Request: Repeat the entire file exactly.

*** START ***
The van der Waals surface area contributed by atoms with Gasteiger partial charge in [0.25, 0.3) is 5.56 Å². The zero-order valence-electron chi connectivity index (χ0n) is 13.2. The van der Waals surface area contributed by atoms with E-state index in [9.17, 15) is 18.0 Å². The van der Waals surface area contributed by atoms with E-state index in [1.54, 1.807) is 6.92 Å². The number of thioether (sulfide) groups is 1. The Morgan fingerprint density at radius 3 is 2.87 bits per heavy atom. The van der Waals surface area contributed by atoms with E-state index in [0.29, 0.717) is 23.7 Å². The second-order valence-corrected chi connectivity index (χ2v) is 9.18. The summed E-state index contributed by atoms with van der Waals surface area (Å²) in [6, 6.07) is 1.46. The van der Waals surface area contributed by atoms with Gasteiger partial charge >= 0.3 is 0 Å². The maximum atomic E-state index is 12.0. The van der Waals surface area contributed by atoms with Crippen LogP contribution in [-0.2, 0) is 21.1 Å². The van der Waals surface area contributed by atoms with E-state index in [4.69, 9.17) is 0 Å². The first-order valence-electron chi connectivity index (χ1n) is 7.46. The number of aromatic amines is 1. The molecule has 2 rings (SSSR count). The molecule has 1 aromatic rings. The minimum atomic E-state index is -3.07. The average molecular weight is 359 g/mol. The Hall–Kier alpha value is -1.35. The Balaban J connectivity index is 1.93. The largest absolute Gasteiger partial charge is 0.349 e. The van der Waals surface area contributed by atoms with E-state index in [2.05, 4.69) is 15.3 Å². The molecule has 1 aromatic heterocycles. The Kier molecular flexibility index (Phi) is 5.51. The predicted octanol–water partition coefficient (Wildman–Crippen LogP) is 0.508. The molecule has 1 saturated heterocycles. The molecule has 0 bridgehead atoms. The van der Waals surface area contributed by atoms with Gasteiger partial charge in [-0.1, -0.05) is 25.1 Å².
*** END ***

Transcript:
The van der Waals surface area contributed by atoms with Gasteiger partial charge in [0.25, 0.3) is 5.56 Å². The zero-order valence-electron chi connectivity index (χ0n) is 13.2. The van der Waals surface area contributed by atoms with E-state index in [9.17, 15) is 18.0 Å². The van der Waals surface area contributed by atoms with E-state index in [1.54, 1.807) is 6.92 Å². The number of thioether (sulfide) groups is 1. The Morgan fingerprint density at radius 3 is 2.87 bits per heavy atom. The van der Waals surface area contributed by atoms with E-state index in [0.29, 0.717) is 23.7 Å². The second-order valence-corrected chi connectivity index (χ2v) is 9.18. The summed E-state index contributed by atoms with van der Waals surface area (Å²) in [6, 6.07) is 1.46. The van der Waals surface area contributed by atoms with Gasteiger partial charge >= 0.3 is 0 Å². The maximum atomic E-state index is 12.0. The van der Waals surface area contributed by atoms with Crippen LogP contribution in [-0.2, 0) is 21.1 Å². The van der Waals surface area contributed by atoms with E-state index in [4.69, 9.17) is 0 Å². The first-order valence-electron chi connectivity index (χ1n) is 7.46. The number of aromatic amines is 1. The molecule has 2 rings (SSSR count). The molecule has 1 aromatic rings. The minimum atomic E-state index is -3.07. The average molecular weight is 359 g/mol. The Hall–Kier alpha value is -1.35. The Balaban J connectivity index is 1.93. The largest absolute Gasteiger partial charge is 0.349 e. The van der Waals surface area contributed by atoms with E-state index in [2.05, 4.69) is 15.3 Å². The molecule has 1 aromatic heterocycles. The Kier molecular flexibility index (Phi) is 5.51. The predicted octanol–water partition coefficient (Wildman–Crippen LogP) is 0.508. The molecule has 1 saturated heterocycles. The molecule has 0 bridgehead atoms. The van der Waals surface area contributed by atoms with Gasteiger partial charge in [-0.1, -0.05) is 25.1 Å².